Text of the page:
From Smithsonian.com: Horses in the Womb

Screenshot from Smithsonian.com. Photo by Tim Flach.

Friend of EN Fran Jurga shared a fascinating Smithsonian.com story on her Scoop.it page today. Aptly titled “The Supreme Beauty of Horses in the Womb,” the story features images by photographer Tim Flach of a Thoroughbred embryo in the first three months of gestation. The first photo was taken at 10 days told when the teeny little Thoroughbred embryo was in transit between mares. The other photos show the Thoroughbred at 30 days, 65 days and 85 days — when the baby is starting to look distinctly horse-like. SO cool!

From Smithsonian.com:

“Early humans went into caves and rendered pictures of horses,” says Tim Flach. “It’s an animal that is partnered with us.” Flach, a 55-year-old photographer in London, explores that relationship without including human beings in the pictures. Instead, he has suggested the interspecies bond through stylized portraits of horses wearing medieval armor or racing colors.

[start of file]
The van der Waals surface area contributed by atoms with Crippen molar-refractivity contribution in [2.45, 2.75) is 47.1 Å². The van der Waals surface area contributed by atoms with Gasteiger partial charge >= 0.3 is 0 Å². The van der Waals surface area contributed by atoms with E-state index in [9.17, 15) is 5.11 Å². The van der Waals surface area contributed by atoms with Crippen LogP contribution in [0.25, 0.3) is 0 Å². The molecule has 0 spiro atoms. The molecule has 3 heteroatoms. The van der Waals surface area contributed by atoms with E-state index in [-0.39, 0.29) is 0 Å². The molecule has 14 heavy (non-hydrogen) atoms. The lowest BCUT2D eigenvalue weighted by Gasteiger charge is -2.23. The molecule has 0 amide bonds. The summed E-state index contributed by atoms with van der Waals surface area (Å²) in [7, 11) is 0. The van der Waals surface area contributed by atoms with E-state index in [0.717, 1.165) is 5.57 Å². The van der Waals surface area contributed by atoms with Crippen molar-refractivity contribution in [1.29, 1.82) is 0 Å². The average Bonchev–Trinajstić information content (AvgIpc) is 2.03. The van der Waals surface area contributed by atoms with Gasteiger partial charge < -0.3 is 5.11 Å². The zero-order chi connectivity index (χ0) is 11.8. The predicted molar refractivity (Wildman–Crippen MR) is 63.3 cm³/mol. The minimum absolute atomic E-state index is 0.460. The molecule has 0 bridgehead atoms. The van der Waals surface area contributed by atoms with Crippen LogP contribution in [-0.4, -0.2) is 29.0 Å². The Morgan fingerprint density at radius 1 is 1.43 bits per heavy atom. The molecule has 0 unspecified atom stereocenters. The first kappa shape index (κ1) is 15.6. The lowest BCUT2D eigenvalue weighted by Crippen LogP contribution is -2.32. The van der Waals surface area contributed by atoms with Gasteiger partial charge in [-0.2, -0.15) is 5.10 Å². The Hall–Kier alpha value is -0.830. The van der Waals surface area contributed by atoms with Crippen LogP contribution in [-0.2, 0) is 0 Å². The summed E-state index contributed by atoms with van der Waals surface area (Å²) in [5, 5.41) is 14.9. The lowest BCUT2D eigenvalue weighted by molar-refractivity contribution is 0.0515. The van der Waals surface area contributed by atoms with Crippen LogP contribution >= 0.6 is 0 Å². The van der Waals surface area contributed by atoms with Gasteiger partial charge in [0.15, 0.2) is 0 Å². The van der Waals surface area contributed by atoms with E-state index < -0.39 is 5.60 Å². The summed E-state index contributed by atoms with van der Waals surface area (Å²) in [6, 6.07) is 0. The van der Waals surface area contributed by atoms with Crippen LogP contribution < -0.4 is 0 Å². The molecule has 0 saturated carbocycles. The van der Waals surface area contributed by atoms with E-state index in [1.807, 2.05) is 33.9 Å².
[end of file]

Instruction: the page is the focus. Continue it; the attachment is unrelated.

Flach’s most intimate treatment of the subject—his documentation of the gestation of a horse—even reveals a biological resemblance. In its earliest, undifferentiated days, the milky white form might appear to be that of either human or equine. But by day 85 the graceful, 5.5-inch-long figure—suspended in formalin and photographed through a glass container—is undeniably a horse. “I hope it inspires a sense of awe,” Flach says. “You’re seeing something in its design stages.”

This 10-day-old thoroughbred embryo was in transit between mares at the Equine Fertility Unit in Newmarket, United Kingdom. Flach had a matter of minutes to spend with a petri dish in order to capture this image.

Click here to see the photos.

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